Tip of the Day: Mates not markets — the Liberals are addicted to private sector intervention

“Prime Minster Scott Morrison and Energy Minister Angus Taylor have today issued an ultimatum to the electricity sector: ‘the government will step up and back a new gas power plant in the Hunter Valley if the sector doesn’t replace [the Liddell power station’s] capacity.’

“This continued push for a ‘gas-fired’ recovery comes at the behest of the National COVID-19 Coordination Commission which, coincidentally, is dominated by figures from the gas industry.

“So once again, the party of the free market decides the market could use a little prod in the direction they’d prefer.”

Exactly who is running this show? Border debate reveals an inconvenient dilemma

“So it’s come to this: police stationed outside the home of Queensland’s top public servant, tailing her in order to keep her safe while she determines the state’s border policy.

“Thus far, chief health officer Dr Jeannette Young has done a sterling job of keeping Queensland relatively COVID-free. That’s not at issue. This issue is: is this her job? Should a public servant take over the role of a premier, whose ambit is surely wider than any specific policy area?”


The 1% decision: Federal government’s proposed income tax cuts help rich men most

Road to recovery hinges on controlling COVID-19: RBA and economists

Not ‘appropriate’ to compensate man who was detained for four years despite valid visa, Home Affairs says

Coalition began writing landmark environment bill before receiving review it had ordered

Job seekers shifted into trial online service without extra funding

Left-wing unions reject Anthony Albanese’s draft platform as ‘empty vessel’ ($)

Unisuper new climate policy signals move away from coal

Australians’ support for US plunges to record lows under Trump

Breonna Taylor’s family to receive millions in settlement related to police misconduct case

Widespread UK testing shortages could take weeks to resolve, Government admits


Morrison casts dark shadow over energy transition with massive gas intervention Ketan Joshi (RenewEconomy): “Let’s be blunt. In any other universe, recovering from one public health crisis by worsening another would spark immediate backlash. An ‘asbestos led recovery’ would be career-ending; as would a ‘tobacco led recovery’ or a ‘AK-47 led recovery’. But fossil fuels have locked their harm so deeply into our lives that we have become desensitised to this incredible, radical significance of proposing to hurt humans as a pathway to helping them. What is happening here is simultaneously deadly and ludicrous.”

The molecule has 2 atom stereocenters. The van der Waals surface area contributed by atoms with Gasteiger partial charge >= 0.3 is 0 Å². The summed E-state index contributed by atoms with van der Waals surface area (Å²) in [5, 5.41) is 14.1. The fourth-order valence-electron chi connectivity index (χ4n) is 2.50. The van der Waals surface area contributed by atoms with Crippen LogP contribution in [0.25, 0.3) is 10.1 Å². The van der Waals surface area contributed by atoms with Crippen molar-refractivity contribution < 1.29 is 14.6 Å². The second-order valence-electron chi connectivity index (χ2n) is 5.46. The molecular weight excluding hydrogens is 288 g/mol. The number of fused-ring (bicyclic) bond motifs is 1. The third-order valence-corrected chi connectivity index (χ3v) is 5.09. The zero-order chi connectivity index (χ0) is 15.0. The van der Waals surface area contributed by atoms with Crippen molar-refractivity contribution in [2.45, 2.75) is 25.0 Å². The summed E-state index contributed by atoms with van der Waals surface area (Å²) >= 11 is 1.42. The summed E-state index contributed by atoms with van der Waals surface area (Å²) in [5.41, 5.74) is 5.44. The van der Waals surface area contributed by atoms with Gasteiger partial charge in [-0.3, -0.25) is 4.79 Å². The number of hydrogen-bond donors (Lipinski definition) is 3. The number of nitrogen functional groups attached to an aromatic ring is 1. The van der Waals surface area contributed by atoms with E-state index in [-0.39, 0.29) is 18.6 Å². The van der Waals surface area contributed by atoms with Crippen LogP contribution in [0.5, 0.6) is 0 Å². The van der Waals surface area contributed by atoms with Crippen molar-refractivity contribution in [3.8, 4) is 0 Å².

Gas will help Australia bounce back better and stronger from the pandemicAngus Taylor (The Sydney Morning Herald): “Australia’s competitive advantage has always been based on affordable, reliable energy. As we turn to our economic recovery from COVID-19, affordable gas will play a central role in re-establishing the strong economy we need for jobs growth, funding government services and opportunities for all. Reliable and affordable power is more important now than ever.”

With our borders shut, this is the ideal time to overhaul our asylum seeker policies — Daniel Ghezelbash, Asher Hirsch and Regina Jefferies (The Conversation): “It is virtually impossible for anyone to travel to Australia at the moment due to COVID-19 restrictions — let alone those seeking asylum. But even before the pandemic, it was very difficult for asylum seekers to make their way here. With our borders completely shut, this is an opportune time to reflect on what our asylum seeker policy could look like in a post-pandemic world.”


The Latest Headlines



  • Gas billionaire and advisor to Scott Morrison’s gas plan Andrew Liveris will present “Leadership in the 21st Century — How to respond to increasing volatility and the new tectonic trends defining our world” at the National Press Club.


  • Swinburne University will host the first of a two-part virtual seminar, “Everything you wanted to know about the US presidential election”, with US election and voter behaviour scholar Bryan Cranston.

  • Journalist Amy McQuire will host a Wheeler Centre panel event “Power, Privilege and Pushing Back: with lawyer and human rights advocate Nyadol Nyuon, author of All Our Relations, Tanya Talaga, and author of White Negroes, Lauren Michele Jackson.


  • Shadow assistant minister for aged care Ged Kearney will speak with board director of Homeshare Australia Beris Campbell and CEO of Holdsworth Community Ruth Kestermann for Australia Institute webinar “Aged Care and Ageing Well at Home”.

  • Mandarin Premium will host webinar event “2020 US Presidential Election in Historical Context” with the author of Play by the Rules — The Short Story of America’s Leadership: From Hiroshima to COVID-19 Michael Pembroke.